Adrian Ross came to talk over the topical song with me the next evening (I had promptly cut the one of the night before), and we had a long discussion as to "refrains," but do as we might we could not fix on a good catch-word; he was leaving me, in despair of finding one, when in answer to some remark of mine he replied, "Well — there isn't much more to say." — "There it is!" I shouted. — "What?" he replied. — "Why the catch-word for the new song," I said. "Write it down before you forget it, and let me have the first verse to-morrow." He went away quite happy, and in about a week the song was put in and turned out quite a good one.

I think Lionel Monckton did some of his best work in the music for this play, and I should much like to see him entrusted with a libretto containing a coherent plot and witty dialogue, and free from the "introduced numbers" that so often upset the sequence of things. I think it was at my instance that he wrote an unaccompanied (or very nearly so) quartette for the piece, and very graceful and charming it was, quite in the best traditional Savoy style, but the voices did not seem to blend as they should have done, and although successful it did not gain the applause that I think it deserved.

There was an idea of effecting an extra amount of realism by the introduction in the first act of some elephants, and absurd as it may seem it was quite seriously considered, as I found one day when having lunch with George Edwardes, during an interval of rehearsing, at the "Cavour." A well-known agent came to him during lunch and said, "I have got those elephants for you to look at, Mr. Edwardes." — "Oh!" said George. "Well, send 'em up to rehearsal to-morrow, will you?" The man looked a little doubtful, and George said, " By the way — what do they want for them?" The price was named and that settled the elephant question, and to make up for the loss of such an attraction the agent was invited to find something exceptional in the way of dancers, which he did in the shape of a troupe called "the Three Amaranths," who did some marvellous gyrations of a dancing kind, the smallest of the three, a mere child, concluding the "turn" with what looked like a horribly dangerous mode of throwing herself about. This took place in what was called the Parahara, which appeared to the uninitiated to be some kind of festival commencing with priests and prayers, and ending with dancing and devilry, which, I imagine, is a mixture not entirely confined to the Cingalese.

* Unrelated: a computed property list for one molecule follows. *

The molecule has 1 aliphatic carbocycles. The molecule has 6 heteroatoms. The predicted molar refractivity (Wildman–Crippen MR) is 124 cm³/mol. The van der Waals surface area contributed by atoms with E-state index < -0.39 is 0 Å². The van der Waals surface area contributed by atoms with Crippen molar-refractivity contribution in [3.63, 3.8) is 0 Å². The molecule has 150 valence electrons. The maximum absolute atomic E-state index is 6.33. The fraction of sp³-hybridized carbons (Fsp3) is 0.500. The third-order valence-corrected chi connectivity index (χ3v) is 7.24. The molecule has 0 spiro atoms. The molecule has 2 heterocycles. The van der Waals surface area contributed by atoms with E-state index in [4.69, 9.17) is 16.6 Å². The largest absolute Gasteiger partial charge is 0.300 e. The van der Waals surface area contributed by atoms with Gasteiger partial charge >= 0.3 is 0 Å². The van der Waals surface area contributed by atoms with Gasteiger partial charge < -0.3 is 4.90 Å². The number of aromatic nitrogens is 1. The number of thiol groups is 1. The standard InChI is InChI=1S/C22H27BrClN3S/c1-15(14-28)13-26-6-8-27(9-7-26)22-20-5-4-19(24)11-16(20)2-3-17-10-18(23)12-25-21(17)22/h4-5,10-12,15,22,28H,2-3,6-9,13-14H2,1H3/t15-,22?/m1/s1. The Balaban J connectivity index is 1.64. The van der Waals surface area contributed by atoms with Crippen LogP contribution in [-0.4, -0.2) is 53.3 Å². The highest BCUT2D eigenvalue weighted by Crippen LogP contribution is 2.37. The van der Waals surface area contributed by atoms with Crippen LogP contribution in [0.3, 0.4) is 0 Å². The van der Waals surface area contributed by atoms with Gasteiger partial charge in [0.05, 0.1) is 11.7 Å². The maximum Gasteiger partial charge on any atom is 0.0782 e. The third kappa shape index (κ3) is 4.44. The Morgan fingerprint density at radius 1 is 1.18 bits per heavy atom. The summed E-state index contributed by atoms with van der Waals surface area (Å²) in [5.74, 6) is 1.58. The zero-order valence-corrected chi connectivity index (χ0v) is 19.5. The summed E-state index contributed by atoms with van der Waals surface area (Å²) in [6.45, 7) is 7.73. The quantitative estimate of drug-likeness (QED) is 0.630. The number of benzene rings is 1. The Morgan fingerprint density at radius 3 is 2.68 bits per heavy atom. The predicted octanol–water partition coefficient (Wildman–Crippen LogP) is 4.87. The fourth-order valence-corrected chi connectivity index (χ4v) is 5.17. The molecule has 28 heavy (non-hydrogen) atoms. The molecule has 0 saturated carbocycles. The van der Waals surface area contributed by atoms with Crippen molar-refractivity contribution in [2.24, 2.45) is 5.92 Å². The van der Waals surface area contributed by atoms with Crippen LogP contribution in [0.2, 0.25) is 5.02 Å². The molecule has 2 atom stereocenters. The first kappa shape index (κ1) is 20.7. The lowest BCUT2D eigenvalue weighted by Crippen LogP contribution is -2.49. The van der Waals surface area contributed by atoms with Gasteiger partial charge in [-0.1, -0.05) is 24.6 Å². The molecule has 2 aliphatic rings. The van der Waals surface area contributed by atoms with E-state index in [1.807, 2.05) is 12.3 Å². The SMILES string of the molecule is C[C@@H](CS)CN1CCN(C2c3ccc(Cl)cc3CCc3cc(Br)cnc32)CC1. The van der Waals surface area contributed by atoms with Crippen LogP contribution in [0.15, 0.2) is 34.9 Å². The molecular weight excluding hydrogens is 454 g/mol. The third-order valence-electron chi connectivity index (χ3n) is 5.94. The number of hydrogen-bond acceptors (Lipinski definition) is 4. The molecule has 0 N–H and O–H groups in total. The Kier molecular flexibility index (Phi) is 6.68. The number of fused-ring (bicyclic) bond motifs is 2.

There was a great run on animal duets about this time, and a very clever monkey duet, given by Gracie Leigh and Huntley Wright, was much liked, in fact, one of the critics alluded to it as " the clou of the performance." As this was one of the "introduced numbers" this criticism may appear unfair to the author and composer of all else, but after all it was only the expression of one opinion. It was replaced later by The Gollywogs, an effort to get away from bird and animal life, and a very successful one at that, becoming so popular as to necessitate gollywogs being given away to all the children visitors to the theatre at Christmas.